Coordinating a suit, shirt, and tie can sometimes feel like a chore. Keeping it simple is often the best way to go. So, what color tie should you wear with a navy suit and white shirt?
A navy suit and white shirt can be worn with a blue tie for a monochromatic look, or a grey tie for a neutral color scheme. The navy suit would also pair well with dark shades of “warm” colors such as burgundy or maroon, as well as “cool” colors such as hunter green.
That’s the short answer, but there’s more to it.
After going through a few guidelines to consider before making your decision, we’ll run through some great tie color options for you to try out yourself.
Let’s get to it.
Matching Ties With Navy Suits And White Shirts – Guidelines
The key to keeping it simple is to have a set of basic guidelines and “rules” to fall back on.
Consider this a checklist to run through before you put your suit, tie, and white shirt together.
Consider The Dress Code
The more formal the setting, the more likely it is that a dark and neutral-colored tie would work best with your navy suit and white shirt.
The reason for this is that dark, neutral ties are generally more subtle and lead to less contrast with the dark tone of the navy blue suit.
In addition, dark colors are usually considered more formal than light ones.
Even if you didn’t want to go for a simple and neutral tie (eg. black, dark blue, dark grey), you could still go for dark color.
Burgundy red, maroon, and hunter green are all options that would usually be formal enough for any setting.
The beauty of wearing a white shirt underneath it all is that you could wear practically any color and make it work.
If you were wearing this suit and shirt combo to a more laid-back and social setting, a brighter, lighter, and bolder-colored tie may be appropriate.
The main point here is that the setting and dress code should be the first thing you consider whenever you coordinate your suit with your tie and shirt.
Stick To One Pattern Only
Patterned ties can look great but may not always be appropriate. It’s always worth remembering that patterned ties will generally look more casual than solid-colored ties.
If there are any concerns about underdressing, stick to solid ties over patterned ones.
If, however, you think a patterned tie would be perfectly fine, make a point to keep it subtle. You don’t want it overpowering the rest of your suit.
In addition, stick to one pattern in your outfit only.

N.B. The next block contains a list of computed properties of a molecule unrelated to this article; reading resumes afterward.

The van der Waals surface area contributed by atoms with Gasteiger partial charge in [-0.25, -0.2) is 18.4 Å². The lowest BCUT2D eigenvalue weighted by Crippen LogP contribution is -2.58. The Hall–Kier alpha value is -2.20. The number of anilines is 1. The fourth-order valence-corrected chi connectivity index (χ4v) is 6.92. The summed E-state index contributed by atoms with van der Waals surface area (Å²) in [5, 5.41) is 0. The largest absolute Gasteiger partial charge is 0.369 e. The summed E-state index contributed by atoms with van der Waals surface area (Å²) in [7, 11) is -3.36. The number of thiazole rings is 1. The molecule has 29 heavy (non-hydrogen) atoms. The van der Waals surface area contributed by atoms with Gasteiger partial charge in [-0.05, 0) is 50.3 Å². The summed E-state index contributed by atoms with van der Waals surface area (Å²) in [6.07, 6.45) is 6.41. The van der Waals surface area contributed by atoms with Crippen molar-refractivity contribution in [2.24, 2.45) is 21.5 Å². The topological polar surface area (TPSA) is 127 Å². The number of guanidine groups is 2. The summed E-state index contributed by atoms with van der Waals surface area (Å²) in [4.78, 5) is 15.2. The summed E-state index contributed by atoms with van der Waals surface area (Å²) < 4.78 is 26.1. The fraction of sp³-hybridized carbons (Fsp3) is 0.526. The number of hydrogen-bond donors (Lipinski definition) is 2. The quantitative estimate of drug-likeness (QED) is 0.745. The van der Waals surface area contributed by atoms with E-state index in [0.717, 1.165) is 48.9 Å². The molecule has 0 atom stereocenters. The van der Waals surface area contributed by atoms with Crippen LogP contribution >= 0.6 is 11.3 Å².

If you’re wearing a patterned navy suit – keep the white shirt and tie unpatterned.
If you’re wearing a patterned white shirt, keep the navy suit and tie unpatterned.
In much the same way, if you’re wearing a patterned tie, keep the pattern simple and keep the navy suit and white shirt unpatterned.
Too many patterns in a suit can be distracting and will always make it come across as more casual.
Consider The Color Wheel
The color wheel is worth considering but definitely not worth overthinking. Unfortunately, overthinking it is a common problem.
But it’s hard to deny that it can be useful when color-matching suits with ties, especially when the shirt is neutral enough (i.e white) that it doesn’t even need considering.
Here are the cliff notes:
- The wheel shows how colors relate to each other.
- You can split the wheel into two halves – “warm” colors and “cool” colors.
- Cool colors (eg. blue, purple, green) have a soothing and relaxed feel to them.
- Warm colors (eg. red, yellow, orange) have a vibrant look and feel to them.
- The wheel can be used to combine similar colors together to produce less contrast, or very different colors and hues together to produce more contrast.
That’s really all you need to know to color-match suits and ties effectively.
5 Ties To Wear With A Navy Suit And White Shirt
Here are some great examples of ties you can wear with a navy suit and white shirt. Occasionally, we’ll use the color wheel as a guide.
Example: Navy Suit, White Shirt, And Steel Blue Tie
Monochromatic suit and tie combinations are great because you really don’t need to put much thought into them.
You can rest easy knowing that it’ll work.